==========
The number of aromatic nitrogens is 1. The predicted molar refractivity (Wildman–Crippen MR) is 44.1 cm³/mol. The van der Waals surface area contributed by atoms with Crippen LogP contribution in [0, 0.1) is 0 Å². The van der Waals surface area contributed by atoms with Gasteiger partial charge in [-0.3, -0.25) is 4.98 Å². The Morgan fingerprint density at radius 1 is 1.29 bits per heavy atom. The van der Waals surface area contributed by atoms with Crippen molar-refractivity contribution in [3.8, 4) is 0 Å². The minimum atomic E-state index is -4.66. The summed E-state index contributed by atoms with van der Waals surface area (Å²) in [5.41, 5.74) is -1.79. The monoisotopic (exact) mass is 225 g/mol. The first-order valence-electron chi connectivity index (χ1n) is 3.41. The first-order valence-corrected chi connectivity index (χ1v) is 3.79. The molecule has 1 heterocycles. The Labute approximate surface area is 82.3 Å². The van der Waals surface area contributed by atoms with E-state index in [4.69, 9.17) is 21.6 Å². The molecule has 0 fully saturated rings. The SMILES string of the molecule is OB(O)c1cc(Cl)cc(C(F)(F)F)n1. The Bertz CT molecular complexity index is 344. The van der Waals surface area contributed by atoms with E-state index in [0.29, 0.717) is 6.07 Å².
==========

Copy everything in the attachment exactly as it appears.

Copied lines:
The number of aromatic nitrogens is 1. The predicted molar refractivity (Wildman–Crippen MR) is 44.1 cm³/mol. The van der Waals surface area contributed by atoms with Crippen LogP contribution in [0, 0.1) is 0 Å². The van der Waals surface area contributed by atoms with Gasteiger partial charge in [-0.3, -0.25) is 4.98 Å². The Morgan fingerprint density at radius 1 is 1.29 bits per heavy atom. The van der Waals surface area contributed by atoms with Crippen molar-refractivity contribution in [3.8, 4) is 0 Å². The minimum atomic E-state index is -4.66. The summed E-state index contributed by atoms with van der Waals surface area (Å²) in [5.41, 5.74) is -1.79. The monoisotopic (exact) mass is 225 g/mol. The first-order valence-electron chi connectivity index (χ1n) is 3.41. The first-order valence-corrected chi connectivity index (χ1v) is 3.79. The molecule has 1 heterocycles. The Labute approximate surface area is 82.3 Å². The van der Waals surface area contributed by atoms with E-state index in [4.69, 9.17) is 21.6 Å². The molecule has 0 fully saturated rings. The SMILES string of the molecule is OB(O)c1cc(Cl)cc(C(F)(F)F)n1. The Bertz CT molecular complexity index is 344. The van der Waals surface area contributed by atoms with E-state index in [0.29, 0.717) is 6.07 Å².